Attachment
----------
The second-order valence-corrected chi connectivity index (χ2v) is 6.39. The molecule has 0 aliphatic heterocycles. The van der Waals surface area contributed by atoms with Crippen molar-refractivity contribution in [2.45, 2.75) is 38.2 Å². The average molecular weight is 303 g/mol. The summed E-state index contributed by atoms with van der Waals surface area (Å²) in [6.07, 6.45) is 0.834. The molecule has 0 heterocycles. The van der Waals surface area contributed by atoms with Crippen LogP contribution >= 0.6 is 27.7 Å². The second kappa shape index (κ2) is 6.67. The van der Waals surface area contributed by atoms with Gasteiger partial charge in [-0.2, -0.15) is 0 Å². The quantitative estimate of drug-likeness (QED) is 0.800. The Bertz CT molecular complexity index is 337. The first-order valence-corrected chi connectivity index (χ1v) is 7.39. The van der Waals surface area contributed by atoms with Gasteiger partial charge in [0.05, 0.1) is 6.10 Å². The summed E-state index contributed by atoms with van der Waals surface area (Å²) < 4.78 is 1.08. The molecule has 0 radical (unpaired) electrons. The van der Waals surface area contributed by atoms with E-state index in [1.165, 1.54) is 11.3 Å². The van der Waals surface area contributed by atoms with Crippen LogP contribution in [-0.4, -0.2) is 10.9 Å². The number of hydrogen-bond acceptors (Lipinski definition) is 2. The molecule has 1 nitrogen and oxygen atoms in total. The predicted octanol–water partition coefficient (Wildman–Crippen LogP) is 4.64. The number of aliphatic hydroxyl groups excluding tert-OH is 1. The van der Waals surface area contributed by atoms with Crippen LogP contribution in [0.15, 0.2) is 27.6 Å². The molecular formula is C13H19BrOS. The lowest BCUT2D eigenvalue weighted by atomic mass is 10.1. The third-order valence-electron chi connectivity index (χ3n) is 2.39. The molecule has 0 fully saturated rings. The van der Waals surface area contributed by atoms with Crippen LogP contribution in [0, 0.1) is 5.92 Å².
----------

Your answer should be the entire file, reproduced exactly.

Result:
The second-order valence-corrected chi connectivity index (χ2v) is 6.39. The molecule has 0 aliphatic heterocycles. The van der Waals surface area contributed by atoms with Crippen molar-refractivity contribution in [2.45, 2.75) is 38.2 Å². The average molecular weight is 303 g/mol. The summed E-state index contributed by atoms with van der Waals surface area (Å²) in [6.07, 6.45) is 0.834. The molecule has 0 heterocycles. The van der Waals surface area contributed by atoms with Crippen LogP contribution >= 0.6 is 27.7 Å². The second kappa shape index (κ2) is 6.67. The van der Waals surface area contributed by atoms with Gasteiger partial charge in [-0.2, -0.15) is 0 Å². The quantitative estimate of drug-likeness (QED) is 0.800. The Bertz CT molecular complexity index is 337. The first-order valence-corrected chi connectivity index (χ1v) is 7.39. The van der Waals surface area contributed by atoms with Gasteiger partial charge in [0.05, 0.1) is 6.10 Å². The summed E-state index contributed by atoms with van der Waals surface area (Å²) < 4.78 is 1.08. The molecule has 0 radical (unpaired) electrons. The van der Waals surface area contributed by atoms with E-state index in [1.165, 1.54) is 11.3 Å². The van der Waals surface area contributed by atoms with Crippen LogP contribution in [-0.4, -0.2) is 10.9 Å². The number of hydrogen-bond acceptors (Lipinski definition) is 2. The molecule has 1 nitrogen and oxygen atoms in total. The predicted octanol–water partition coefficient (Wildman–Crippen LogP) is 4.64. The number of aliphatic hydroxyl groups excluding tert-OH is 1. The van der Waals surface area contributed by atoms with Crippen LogP contribution in [0.15, 0.2) is 27.6 Å². The molecular formula is C13H19BrOS. The lowest BCUT2D eigenvalue weighted by atomic mass is 10.1. The third-order valence-electron chi connectivity index (χ3n) is 2.39. The molecule has 0 fully saturated rings. The van der Waals surface area contributed by atoms with Crippen LogP contribution in [0, 0.1) is 5.92 Å².